Robin Miller: I personally have no problem with Microsoft.

Of course, that's probably because I don't depend on any of their software these days.

Back when I did use their products, I didn't like the company very much.:)


McLean, Va.: I know this has nothing to do with you but the name "" is stupid. Why is the .org on it? "" is a WEB SITE. "Open Office is a product suite. It should just be "Open Office". I hate it when companies name themselves after their website.

Robin Miller: I agree. It's a stupid name. The original plan was for it to be OpenOffice, but then it turned out someone else already was using that name and had it trademarked.

Could they have come up with a better name? No doubt. *I* could have. I'll bet you could have, too. But (sigh) they didn't ask us.


Santa Cruz, Calif.: Is there any connection between Open Office and Sun Microsystems' product, Star Office? Star Office attempted to do something similar, though the functionality and stability were arguably shaky. This was 4-5 years ago...

Robin Miller: Sun Microsystems bought StarOffice and put out a free, open source version called (yes, we all agree it's a dumb name)

Sun still sells StarOffice, which is now OpenOffice with some added features plus formal, corporate-level support from Sun.

If you need that level of support along with a whole bunch of document templates and some very cool tools that will help you migrate all your company's documents from MS formats to real open ones, you should look into StarOffice. It is *way* cheaper than MS Office.

(No, Sun isn't paying me to say this. I don't even think Sun likes me - Their CEO keeps turning down my Slashdot interview requests.)


Gainesville, Fla.: Could OOo programs have the same functionality than MSO and generate stand alone files (the biggest weakness ok MSO)?

Robin Miller: I'm not sure I understand this, but if you're talking about including forms and such, yes. There's a StarBasic utility that will do that. There's also some tools in (commercial but low-cost) StarOffice that will help you migrate your MS O basic functions to SO/OOo.


Bowie, Md.: I think I once got something called "Ability Office." What was that and what happened to it?

Robin Miller: It's still around - ttp://

I've never tried it, and nowadays I run Linux and most of the software I run is free/open source. Maybe one day I'll crank up the Windows computer and give this a try, write a review of it.

Thanks for the tip!


Frederick, Md.: Is there any chance we might see a celebrity, such as Jeff Gordon, endorsing openoffice?

Robin Miller: You mean I'm not enough of a celebrity for you? :)

Leo Laporte is a sure-enough (geek) celeb, and *he* endorses OOo. Heck, he wrote the foreword to my last book, Point & Click Linux, and Jeff Gordon didn't even offer.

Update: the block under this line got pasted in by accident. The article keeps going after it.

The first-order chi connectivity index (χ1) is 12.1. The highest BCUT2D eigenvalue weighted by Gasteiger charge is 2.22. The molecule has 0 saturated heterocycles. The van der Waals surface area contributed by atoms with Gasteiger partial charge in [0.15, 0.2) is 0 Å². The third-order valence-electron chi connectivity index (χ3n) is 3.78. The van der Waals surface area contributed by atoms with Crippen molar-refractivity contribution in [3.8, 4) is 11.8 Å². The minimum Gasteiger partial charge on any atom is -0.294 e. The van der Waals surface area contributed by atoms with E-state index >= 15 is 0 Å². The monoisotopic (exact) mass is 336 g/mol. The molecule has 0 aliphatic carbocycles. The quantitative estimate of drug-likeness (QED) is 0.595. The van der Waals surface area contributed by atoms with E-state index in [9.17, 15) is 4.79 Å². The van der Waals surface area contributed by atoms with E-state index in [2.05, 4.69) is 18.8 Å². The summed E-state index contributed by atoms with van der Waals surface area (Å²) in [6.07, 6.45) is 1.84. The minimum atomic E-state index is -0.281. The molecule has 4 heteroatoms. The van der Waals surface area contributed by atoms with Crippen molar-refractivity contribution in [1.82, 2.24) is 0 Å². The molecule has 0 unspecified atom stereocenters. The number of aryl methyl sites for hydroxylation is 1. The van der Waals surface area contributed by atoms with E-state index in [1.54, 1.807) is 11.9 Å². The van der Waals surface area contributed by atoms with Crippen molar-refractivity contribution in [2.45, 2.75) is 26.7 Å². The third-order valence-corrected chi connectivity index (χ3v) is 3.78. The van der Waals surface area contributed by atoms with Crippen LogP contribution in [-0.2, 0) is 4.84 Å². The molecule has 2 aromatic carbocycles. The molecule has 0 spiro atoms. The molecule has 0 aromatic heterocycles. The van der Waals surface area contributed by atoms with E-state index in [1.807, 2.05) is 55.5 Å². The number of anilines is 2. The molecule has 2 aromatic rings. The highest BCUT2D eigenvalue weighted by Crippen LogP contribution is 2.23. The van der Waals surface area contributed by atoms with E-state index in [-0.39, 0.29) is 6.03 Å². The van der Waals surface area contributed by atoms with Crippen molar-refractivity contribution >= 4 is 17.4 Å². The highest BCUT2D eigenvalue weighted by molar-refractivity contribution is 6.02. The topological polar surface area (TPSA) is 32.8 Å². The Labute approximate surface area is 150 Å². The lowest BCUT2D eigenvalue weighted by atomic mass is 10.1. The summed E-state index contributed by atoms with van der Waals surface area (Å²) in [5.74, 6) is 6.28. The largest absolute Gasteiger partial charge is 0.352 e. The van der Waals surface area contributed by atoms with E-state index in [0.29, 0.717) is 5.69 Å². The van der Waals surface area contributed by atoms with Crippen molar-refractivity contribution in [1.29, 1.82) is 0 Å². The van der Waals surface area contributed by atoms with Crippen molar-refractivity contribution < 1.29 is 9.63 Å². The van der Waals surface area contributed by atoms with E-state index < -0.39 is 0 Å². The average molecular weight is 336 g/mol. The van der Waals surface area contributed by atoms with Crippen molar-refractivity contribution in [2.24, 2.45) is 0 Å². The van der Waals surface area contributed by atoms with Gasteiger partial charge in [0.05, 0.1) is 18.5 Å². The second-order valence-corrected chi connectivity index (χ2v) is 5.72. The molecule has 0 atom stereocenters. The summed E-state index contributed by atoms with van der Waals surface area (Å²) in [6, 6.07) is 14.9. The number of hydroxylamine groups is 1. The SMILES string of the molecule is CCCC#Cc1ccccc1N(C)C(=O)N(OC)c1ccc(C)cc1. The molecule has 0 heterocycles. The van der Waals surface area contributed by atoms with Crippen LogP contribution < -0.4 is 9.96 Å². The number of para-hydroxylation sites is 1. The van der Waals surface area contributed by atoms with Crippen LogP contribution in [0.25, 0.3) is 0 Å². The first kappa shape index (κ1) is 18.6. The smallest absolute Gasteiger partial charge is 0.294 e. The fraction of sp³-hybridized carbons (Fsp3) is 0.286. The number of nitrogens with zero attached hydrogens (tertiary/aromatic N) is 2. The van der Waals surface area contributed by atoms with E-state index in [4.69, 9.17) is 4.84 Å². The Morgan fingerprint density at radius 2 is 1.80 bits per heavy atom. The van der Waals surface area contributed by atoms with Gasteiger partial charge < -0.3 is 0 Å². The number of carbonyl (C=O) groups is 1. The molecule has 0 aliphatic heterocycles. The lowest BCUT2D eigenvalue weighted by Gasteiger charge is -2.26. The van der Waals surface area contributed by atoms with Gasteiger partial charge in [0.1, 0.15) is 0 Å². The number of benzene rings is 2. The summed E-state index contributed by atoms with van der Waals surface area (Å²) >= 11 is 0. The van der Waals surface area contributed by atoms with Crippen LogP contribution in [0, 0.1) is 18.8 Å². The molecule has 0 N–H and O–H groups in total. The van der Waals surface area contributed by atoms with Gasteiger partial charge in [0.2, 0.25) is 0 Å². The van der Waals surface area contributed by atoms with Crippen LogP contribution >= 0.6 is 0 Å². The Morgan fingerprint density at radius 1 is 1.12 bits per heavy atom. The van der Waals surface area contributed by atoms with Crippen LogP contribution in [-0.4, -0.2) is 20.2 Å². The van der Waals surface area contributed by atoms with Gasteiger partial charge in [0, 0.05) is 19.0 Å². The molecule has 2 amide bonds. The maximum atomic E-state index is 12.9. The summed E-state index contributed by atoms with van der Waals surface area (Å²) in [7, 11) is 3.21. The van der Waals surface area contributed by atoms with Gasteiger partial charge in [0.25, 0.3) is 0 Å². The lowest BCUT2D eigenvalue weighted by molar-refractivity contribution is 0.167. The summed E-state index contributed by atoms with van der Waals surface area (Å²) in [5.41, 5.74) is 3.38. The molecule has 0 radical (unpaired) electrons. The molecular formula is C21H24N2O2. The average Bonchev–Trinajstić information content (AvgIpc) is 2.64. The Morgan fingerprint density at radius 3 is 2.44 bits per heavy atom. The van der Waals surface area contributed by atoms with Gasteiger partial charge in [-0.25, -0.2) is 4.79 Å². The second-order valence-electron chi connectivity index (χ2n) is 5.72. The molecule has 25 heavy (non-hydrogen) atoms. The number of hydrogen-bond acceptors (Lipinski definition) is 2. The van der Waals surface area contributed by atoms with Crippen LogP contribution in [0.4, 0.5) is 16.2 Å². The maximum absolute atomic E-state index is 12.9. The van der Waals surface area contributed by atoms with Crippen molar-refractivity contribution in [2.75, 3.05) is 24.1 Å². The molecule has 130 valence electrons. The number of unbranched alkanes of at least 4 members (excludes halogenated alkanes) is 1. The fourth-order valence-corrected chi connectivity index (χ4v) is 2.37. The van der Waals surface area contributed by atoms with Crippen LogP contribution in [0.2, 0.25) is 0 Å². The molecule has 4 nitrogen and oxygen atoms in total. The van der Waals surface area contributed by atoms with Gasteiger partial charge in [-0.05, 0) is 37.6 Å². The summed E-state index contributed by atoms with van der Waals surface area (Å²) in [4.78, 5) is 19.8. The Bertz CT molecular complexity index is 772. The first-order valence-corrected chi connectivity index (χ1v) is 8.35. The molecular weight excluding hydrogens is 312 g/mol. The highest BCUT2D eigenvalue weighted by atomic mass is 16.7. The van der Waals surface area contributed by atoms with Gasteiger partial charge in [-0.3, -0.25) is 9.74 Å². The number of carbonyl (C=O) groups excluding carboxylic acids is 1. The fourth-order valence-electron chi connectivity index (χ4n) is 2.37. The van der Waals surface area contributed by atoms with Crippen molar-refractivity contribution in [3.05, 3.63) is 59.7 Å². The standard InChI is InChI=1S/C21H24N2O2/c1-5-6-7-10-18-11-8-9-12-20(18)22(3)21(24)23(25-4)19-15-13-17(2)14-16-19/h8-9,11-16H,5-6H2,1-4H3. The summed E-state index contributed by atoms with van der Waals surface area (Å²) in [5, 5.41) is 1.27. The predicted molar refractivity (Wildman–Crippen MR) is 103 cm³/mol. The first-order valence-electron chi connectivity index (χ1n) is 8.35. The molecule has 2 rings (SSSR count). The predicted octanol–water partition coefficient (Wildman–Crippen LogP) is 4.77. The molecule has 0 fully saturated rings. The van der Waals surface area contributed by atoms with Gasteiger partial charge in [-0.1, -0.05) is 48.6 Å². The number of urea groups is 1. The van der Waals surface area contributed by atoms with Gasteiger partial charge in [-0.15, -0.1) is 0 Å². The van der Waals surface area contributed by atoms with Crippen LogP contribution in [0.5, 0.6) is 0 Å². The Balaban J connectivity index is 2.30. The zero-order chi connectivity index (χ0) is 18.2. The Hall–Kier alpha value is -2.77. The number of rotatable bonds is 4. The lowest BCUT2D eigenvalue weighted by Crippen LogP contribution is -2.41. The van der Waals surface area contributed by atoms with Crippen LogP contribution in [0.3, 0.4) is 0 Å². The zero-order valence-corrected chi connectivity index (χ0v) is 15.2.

Remember: Free/Open Source Software doesn't have marketing budgets to buy celeb endorsements. People who tell you it's good truly like it....



Bowie, Md.: For several years, I and my wife used WordPerfect at home because it was bundled as a resonably-priced add on when we bought that computer.

Then she went to a new workplace and suddenly she started buggin me about "upgrading" to Microsoft Office. I asked her to stop talking in oxymorons.

The point is -- how to convince the MS-devotees in your home that OO is as good?

Robin Miller: Just install it and let her use it. That's what I would do.

You might also tell your wife that if you start using free software instead of proprietary programs, you can eventually save enough money to buy a sailboat (or some other luxury item).

I calculated my free software saving in late 2003 and Lo! I really had saved enough money to buy a sailboat -- a brand-new West Wight Potter including motor and trailer.

It's a great little boat that gives me more satisfaction than I ever would have gotten from supporting Microsoft and other software publishers. :)


Kyle, Tex.: Does run on Windows, too? Or just on Linux?

Robin Miller: Runs in Windows just fine. In fact, most of the instructions in my Point & Click book are for Windows users.

There's even a Windows version included free on a CD in the back of the book!



Robin Miller: Thanks for all the great questions. These Post chats are great fun -- and a great way to practice high- speed typing!

Keep an eye on my personal site, Starting in January I'll be posting additional videos there, including updates to last year's "Point and Click Linux' and ones that go deeper into OOo.

Beyond that, I'm making new videos that will help you learn to use other exciting free and open source software packages. I believe one of the big reasons people hesitate to try unfamiliar software is a lack of good training resources.

I'm doing my best to overcome this problem. Check not only my personal site but also and for plenty of documentations that will help you get started with Linux and other free software.


Editor's Note: moderators retain editorial control over Live Online discussions and choose the most relevant questions for guests and hosts; guests and hosts can decline to answer questions.

View all comments that have been posted about this article.

© 2005 Washingtonpost.Newsweek Interactive